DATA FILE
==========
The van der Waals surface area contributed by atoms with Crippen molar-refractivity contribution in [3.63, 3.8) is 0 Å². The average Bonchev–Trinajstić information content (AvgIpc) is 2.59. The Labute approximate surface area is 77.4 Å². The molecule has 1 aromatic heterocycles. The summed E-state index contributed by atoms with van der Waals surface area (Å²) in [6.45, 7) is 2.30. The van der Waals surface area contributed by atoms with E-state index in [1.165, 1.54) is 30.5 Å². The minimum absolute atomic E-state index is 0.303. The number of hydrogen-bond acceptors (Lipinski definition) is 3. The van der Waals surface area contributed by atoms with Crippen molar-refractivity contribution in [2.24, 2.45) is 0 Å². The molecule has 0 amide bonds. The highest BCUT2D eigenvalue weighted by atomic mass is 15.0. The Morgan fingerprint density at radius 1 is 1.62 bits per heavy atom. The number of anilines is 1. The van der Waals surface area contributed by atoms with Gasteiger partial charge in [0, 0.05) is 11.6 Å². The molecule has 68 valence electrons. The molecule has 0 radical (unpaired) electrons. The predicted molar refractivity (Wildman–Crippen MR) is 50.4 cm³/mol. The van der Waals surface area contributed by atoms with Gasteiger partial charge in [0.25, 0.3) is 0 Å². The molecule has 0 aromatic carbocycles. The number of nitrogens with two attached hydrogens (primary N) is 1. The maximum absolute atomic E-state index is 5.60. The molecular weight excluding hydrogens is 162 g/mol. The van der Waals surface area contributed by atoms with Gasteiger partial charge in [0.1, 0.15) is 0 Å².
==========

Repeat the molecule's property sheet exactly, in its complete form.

The van der Waals surface area contributed by atoms with Crippen molar-refractivity contribution in [3.63, 3.8) is 0 Å². The average Bonchev–Trinajstić information content (AvgIpc) is 2.59. The Labute approximate surface area is 77.4 Å². The molecule has 1 aromatic heterocycles. The summed E-state index contributed by atoms with van der Waals surface area (Å²) in [6.45, 7) is 2.30. The van der Waals surface area contributed by atoms with E-state index in [1.165, 1.54) is 30.5 Å². The minimum absolute atomic E-state index is 0.303. The number of hydrogen-bond acceptors (Lipinski definition) is 3. The van der Waals surface area contributed by atoms with Crippen molar-refractivity contribution in [2.24, 2.45) is 0 Å². The molecule has 0 amide bonds. The highest BCUT2D eigenvalue weighted by atomic mass is 15.0. The Morgan fingerprint density at radius 1 is 1.62 bits per heavy atom. The number of anilines is 1. The van der Waals surface area contributed by atoms with Gasteiger partial charge in [0, 0.05) is 11.6 Å². The molecule has 68 valence electrons. The molecule has 0 radical (unpaired) electrons. The predicted molar refractivity (Wildman–Crippen MR) is 50.4 cm³/mol. The van der Waals surface area contributed by atoms with Gasteiger partial charge in [0.25, 0.3) is 0 Å². The molecule has 0 aromatic carbocycles. The number of nitrogens with two attached hydrogens (primary N) is 1. The maximum absolute atomic E-state index is 5.60. The molecular weight excluding hydrogens is 162 g/mol. The van der Waals surface area contributed by atoms with Gasteiger partial charge in [0.1, 0.15) is 0 Å².